What's the point of the
name attribute on an HTML form? As far as I can tell, you can't read the form name on submission or do anything else with it. Does it serve a purpose?
In short, and probably oversimplifying a bit: It is used instead of
id for browsers that don't understand
These days it serves no real purpose. It is a legacy from the early days of the browser wars before the use of
name to describe how to send control values when a form is submitted and
id to identify an element within the page was settled.
Once you assign a name to an element, you can refer to that element via
document.name_of_element throughout your code. Doesn't work too tell when you've got multiple fields of the same name, but it does allow shortcuts like:
<form name="myform" ...> document.myform.submit();
Here's what MDN has to say about it:
The name of the form. In HTML 4, its use is deprecated (
idshould be used instead). It must be unique among the forms in a document and not just an empty string in HTML 5.
I find it slightly confusing that specifies that it must be unique, non-empty string in HTML 5 when it was deprecated in HTML 4. (I'd guess that requirement only applies if the
name attribute is specified at all?). But I think it's safe to say that any purpose it once served has been superseded by the
name attribute is not completely redundant vis a vis
id. As aforementioned, it useful with
<forms>, but less known is that it can also be used with with any
HTMLCollection, such as the
children property of any DOM element.
HTMLCollection, in additional to be a array-like object, will have named properties commensurate with any named members (or the first occurrence in case of non-unique name). It is useful to retrieve specific named nodes.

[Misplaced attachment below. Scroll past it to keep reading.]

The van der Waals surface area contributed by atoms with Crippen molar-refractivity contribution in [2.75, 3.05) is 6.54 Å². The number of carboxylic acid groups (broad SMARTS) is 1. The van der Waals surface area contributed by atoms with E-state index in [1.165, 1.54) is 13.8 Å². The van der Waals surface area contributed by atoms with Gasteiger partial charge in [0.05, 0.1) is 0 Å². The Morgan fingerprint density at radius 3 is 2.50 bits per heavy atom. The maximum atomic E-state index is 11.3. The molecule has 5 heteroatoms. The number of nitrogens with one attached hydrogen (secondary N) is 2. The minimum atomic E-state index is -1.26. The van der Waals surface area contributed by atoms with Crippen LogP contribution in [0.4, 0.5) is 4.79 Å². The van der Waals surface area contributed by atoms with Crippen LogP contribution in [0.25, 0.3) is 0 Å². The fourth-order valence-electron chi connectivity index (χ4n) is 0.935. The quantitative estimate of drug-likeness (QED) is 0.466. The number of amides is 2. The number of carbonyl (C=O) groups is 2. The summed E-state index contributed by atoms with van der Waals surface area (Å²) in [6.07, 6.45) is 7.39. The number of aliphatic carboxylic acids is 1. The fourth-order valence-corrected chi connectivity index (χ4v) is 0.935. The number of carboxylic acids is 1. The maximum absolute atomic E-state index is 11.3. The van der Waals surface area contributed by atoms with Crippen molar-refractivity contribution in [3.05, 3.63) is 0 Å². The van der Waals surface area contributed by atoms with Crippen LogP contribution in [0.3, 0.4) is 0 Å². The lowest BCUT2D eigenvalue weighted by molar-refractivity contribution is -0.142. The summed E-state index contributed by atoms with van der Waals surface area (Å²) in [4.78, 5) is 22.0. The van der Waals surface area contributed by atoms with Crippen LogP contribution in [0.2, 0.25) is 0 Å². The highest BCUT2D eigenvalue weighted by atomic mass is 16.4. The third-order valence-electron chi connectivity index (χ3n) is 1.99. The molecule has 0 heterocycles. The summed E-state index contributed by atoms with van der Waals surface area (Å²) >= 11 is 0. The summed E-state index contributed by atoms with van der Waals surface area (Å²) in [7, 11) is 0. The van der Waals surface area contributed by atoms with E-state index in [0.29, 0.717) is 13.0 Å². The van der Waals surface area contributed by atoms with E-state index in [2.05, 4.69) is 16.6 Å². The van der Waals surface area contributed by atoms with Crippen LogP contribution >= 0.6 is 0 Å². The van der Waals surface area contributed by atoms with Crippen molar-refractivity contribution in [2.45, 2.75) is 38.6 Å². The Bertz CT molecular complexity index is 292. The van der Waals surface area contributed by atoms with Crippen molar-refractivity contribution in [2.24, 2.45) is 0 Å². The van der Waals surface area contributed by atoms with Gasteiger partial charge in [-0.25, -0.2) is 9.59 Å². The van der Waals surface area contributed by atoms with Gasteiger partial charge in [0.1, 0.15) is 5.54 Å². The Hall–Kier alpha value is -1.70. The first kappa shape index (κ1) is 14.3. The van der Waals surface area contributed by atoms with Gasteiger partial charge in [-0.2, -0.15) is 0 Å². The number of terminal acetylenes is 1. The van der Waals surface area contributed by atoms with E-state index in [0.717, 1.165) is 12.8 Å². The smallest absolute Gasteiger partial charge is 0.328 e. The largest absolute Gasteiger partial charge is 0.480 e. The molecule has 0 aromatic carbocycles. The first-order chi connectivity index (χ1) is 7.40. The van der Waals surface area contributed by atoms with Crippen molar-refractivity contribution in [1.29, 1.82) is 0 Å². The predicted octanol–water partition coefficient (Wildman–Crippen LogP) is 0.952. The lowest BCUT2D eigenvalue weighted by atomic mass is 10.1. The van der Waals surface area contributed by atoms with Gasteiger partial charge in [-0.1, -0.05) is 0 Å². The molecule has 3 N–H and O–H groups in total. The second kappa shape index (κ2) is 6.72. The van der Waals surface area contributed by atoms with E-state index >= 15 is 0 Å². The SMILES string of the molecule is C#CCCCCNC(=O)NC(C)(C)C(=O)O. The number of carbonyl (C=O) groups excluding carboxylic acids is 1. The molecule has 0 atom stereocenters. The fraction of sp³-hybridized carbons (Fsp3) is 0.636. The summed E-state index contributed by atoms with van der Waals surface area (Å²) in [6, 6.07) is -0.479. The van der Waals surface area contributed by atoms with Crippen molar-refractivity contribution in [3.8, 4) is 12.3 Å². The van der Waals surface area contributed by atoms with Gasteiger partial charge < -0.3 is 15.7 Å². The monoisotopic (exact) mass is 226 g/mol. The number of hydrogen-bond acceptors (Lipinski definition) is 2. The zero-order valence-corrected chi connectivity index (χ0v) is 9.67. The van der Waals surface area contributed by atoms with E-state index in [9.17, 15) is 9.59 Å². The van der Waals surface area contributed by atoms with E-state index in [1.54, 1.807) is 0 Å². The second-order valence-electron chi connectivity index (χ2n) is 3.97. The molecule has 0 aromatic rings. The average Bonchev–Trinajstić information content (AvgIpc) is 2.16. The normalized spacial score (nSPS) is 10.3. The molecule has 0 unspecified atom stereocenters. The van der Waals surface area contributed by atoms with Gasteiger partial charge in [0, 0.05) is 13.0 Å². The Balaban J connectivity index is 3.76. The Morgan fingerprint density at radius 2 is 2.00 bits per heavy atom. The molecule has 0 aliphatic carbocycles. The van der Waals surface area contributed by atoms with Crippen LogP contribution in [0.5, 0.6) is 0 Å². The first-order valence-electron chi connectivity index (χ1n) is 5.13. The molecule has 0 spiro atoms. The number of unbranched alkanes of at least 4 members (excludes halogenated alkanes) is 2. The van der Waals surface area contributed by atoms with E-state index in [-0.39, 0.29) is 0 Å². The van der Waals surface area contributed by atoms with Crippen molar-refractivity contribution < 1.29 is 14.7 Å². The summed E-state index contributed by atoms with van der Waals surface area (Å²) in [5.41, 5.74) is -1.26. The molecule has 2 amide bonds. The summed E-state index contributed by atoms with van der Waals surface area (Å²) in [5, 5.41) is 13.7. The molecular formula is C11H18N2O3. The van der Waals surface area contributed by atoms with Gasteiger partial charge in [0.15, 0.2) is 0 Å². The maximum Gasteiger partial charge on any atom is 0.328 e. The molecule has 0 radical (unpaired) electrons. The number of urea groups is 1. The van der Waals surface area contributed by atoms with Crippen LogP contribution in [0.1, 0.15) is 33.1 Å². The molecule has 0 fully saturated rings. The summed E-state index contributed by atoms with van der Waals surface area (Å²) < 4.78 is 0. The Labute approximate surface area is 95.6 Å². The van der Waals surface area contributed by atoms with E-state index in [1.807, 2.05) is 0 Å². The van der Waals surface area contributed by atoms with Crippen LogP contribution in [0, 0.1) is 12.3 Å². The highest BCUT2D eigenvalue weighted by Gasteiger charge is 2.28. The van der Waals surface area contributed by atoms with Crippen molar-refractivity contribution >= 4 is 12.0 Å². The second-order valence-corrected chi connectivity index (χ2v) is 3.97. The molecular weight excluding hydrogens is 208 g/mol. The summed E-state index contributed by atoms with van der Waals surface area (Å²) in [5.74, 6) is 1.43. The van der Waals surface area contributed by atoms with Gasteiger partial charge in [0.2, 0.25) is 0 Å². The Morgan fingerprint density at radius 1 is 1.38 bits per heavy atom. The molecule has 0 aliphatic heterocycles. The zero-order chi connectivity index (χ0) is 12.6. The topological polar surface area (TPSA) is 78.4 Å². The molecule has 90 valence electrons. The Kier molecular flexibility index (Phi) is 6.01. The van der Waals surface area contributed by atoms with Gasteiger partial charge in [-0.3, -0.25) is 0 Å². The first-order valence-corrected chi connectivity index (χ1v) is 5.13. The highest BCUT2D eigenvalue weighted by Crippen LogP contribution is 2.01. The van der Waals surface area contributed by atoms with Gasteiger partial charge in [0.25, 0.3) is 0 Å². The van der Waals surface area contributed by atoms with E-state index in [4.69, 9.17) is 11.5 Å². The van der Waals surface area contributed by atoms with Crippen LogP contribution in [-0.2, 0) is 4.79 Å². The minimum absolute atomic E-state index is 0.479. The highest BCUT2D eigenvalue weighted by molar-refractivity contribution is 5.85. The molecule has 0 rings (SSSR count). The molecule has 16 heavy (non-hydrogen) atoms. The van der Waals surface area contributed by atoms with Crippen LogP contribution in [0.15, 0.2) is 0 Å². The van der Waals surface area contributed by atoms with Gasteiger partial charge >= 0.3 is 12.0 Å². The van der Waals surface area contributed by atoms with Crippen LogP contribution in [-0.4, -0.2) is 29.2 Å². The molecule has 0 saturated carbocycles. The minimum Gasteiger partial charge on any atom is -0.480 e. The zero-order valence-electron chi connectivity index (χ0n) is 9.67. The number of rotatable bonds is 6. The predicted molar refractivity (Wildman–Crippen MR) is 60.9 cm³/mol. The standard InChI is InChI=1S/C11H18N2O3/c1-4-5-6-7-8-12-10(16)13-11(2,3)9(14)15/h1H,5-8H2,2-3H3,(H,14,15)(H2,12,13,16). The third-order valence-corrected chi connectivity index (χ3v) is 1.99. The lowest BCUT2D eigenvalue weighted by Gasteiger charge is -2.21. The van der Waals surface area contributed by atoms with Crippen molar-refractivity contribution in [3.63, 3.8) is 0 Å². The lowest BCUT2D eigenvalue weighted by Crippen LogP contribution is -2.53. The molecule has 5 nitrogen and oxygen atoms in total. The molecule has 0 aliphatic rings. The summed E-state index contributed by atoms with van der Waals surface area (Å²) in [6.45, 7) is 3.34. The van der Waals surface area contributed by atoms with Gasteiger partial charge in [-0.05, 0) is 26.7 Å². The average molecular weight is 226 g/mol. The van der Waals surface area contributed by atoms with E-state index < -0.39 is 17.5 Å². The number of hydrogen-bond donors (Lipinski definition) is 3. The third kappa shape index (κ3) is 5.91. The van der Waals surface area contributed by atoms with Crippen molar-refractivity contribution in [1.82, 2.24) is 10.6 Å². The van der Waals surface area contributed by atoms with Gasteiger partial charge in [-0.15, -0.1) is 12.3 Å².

For example, in the following example HTML:
<div id='person1'> <span name='firstname'>John</span> <span name='lastname'>Doe</span> <span name='middlename'></span> </div> <div id='person2'> <span name='firstname'>Jane</span> <span name='lastname'>Doe</span> <span name='middlename'></span> </div>
by naming each child, one can quickly and efficiently retrieve a named element, such as
lastname, as such:
...and if there is no risk of 'length' being the name of a member element, (being that
length is a reserved property of
HTMLCollection), a more terse notation may be used instead:
An HTMLCollection object is a collection of elements...
The namedItem(key) method, when invoked, must run these steps:
If key is the empty string, return null.
Return the first element in the collection for which at least one of the following is true: it has an ID which is key; it is in the HTML namespace and has a name attribute whose value is key;